December 2010
Home Page

Innovation and Creativity

Donald G. Perrin

Much effort in teaching and learning is focused on strategies for building cognitive structures and processing information. In teaching, we organize knowledge and skills into curricula; we apply tools such as Bloom’s Taxonomy of Behavioral Objectives to structure cognitive learning from basic knowledge to higher order thinking skills. To this we add physical (psychomotor) skills and social values. We apply a host of strategies to facilitate memorization and concept building – advance organizers, questions, inquiry, participation, feedback, collaboration and interaction.

For higher levels of learning, we use the scientific method to collect, verify and classify data, develop concepts, and build and test hypotheses. We set up models and experiments. We observe events and behaviors in the natural world. We process our findings with inductive and deductive reasoning and creative problem solving to prove or disprove hypotheses and draw conclusions. If a solution is not feasible, we look for gaps and discrepancies in the data and flaws in our reasoning. Then we repeat the scientific process starting from the beginning.

We customize teaching and learning for individual students based on differences in mental abilities, aptitudes, prior knowledge and experience, learning styles, and motivation. With knowledge comes the responsibility to use it wisely. We mold social behavior and values to apply our intellectual assets in an ethical and responsible manner. We resolve conflicts and competing demands by research and discussion. We learn to respect different opinions and cultural values.

Creative accomplishments require analysis and synthesis and problem solving. As we approach the unknown, we need creative tools such as synectics, brainstorming, mind maps, chaining, affinity diagrams, and quality function deployment. Artificial intelligence and computers can model thought processes. We do not yet have algorithms to explain insight, genius and creativity and their role in innovation and invention. But we can identify great thinkers in almost every field of human endeavor. Expression of new ideas involves risk, personified by Galileo whose vision did not mesh with existing theories of the universe. For progress to occur, we must encourage free expression to embolden creative thought and action.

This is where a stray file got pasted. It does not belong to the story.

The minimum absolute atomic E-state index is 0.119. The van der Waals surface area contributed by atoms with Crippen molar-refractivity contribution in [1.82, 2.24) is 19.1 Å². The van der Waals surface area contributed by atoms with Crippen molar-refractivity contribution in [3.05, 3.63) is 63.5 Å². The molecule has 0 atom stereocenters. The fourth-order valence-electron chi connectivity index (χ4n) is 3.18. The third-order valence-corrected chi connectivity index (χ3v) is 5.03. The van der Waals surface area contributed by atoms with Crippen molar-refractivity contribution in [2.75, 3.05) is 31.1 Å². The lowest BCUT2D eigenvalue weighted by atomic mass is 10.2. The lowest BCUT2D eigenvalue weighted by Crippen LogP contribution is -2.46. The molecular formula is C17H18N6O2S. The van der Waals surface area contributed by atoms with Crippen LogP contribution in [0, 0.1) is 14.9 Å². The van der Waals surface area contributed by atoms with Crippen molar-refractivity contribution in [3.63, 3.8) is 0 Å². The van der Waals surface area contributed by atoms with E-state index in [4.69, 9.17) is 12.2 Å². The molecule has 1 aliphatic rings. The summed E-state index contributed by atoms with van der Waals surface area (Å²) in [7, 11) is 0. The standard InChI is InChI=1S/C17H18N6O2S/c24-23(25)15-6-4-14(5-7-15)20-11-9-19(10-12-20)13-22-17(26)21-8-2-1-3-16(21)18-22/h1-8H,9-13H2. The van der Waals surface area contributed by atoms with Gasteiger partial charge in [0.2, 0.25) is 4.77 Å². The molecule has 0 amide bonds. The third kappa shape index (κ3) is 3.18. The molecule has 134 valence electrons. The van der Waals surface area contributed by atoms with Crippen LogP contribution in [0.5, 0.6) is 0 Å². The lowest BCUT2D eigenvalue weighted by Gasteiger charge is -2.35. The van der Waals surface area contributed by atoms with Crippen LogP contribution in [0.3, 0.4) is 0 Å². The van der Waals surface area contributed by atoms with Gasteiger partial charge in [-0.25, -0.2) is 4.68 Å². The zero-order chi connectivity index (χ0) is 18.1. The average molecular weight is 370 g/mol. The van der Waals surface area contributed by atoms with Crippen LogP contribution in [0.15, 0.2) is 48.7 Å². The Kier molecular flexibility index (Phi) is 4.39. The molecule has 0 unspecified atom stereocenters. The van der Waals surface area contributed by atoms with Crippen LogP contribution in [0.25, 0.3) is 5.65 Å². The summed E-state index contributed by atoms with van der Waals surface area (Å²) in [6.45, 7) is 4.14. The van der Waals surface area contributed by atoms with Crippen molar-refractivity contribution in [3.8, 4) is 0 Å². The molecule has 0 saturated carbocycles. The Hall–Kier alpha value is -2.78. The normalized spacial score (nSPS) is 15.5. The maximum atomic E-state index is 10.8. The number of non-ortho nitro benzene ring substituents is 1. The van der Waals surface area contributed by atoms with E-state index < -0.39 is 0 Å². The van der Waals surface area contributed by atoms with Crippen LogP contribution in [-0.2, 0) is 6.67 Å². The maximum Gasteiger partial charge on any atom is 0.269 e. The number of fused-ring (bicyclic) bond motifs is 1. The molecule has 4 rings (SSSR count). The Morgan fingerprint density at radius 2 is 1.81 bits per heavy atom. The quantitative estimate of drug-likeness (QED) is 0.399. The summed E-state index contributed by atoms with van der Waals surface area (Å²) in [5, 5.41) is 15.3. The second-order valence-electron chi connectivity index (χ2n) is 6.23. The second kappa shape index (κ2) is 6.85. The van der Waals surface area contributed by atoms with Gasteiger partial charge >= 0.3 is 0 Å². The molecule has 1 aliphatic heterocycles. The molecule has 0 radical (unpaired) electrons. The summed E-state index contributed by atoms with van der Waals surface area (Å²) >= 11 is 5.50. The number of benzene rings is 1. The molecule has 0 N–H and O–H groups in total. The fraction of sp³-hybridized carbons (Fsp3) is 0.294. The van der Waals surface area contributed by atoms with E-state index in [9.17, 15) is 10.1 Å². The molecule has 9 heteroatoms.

What can educators do to foster creativity?

First, we must capitalize on the curiosity and high energy of children to explore their environment and express themselves freely – characteristics we often suppress in order to “control” children, especially in classrooms. To foster freedom of expression, we can use subjects like drawing, music, theatre, nature study, the physical sciences, and ancient civilizations. We can offset limitations of classroom environments with regular access to community resources including inspirational leaders and activities in social services, business, industry and government.

Communities and learning spaces should be a culture of innovation that places a high value on exploration, experiment, model building, and discovery. We must encourage free expression and acceptance of different points of view.  We must provide tools and resources for invention.

What made the Silicon Valley in Northern California a crucible of innovation? Curiosity, knowledge, skills, freedom of expression, and collaborative effort caused an experiment in a garage to become the Apple Computer company. Through sharing and competition the Silicon Valley became a bastion of seemingly endless creativity and a major force in the world economy. Thousands of cities around the world have unique expressions of innovation and creativity, both past and present. Are today’s educational institutions taking adequate measures to foster innovation and creativity in their students?

go top
December 2010
Home Page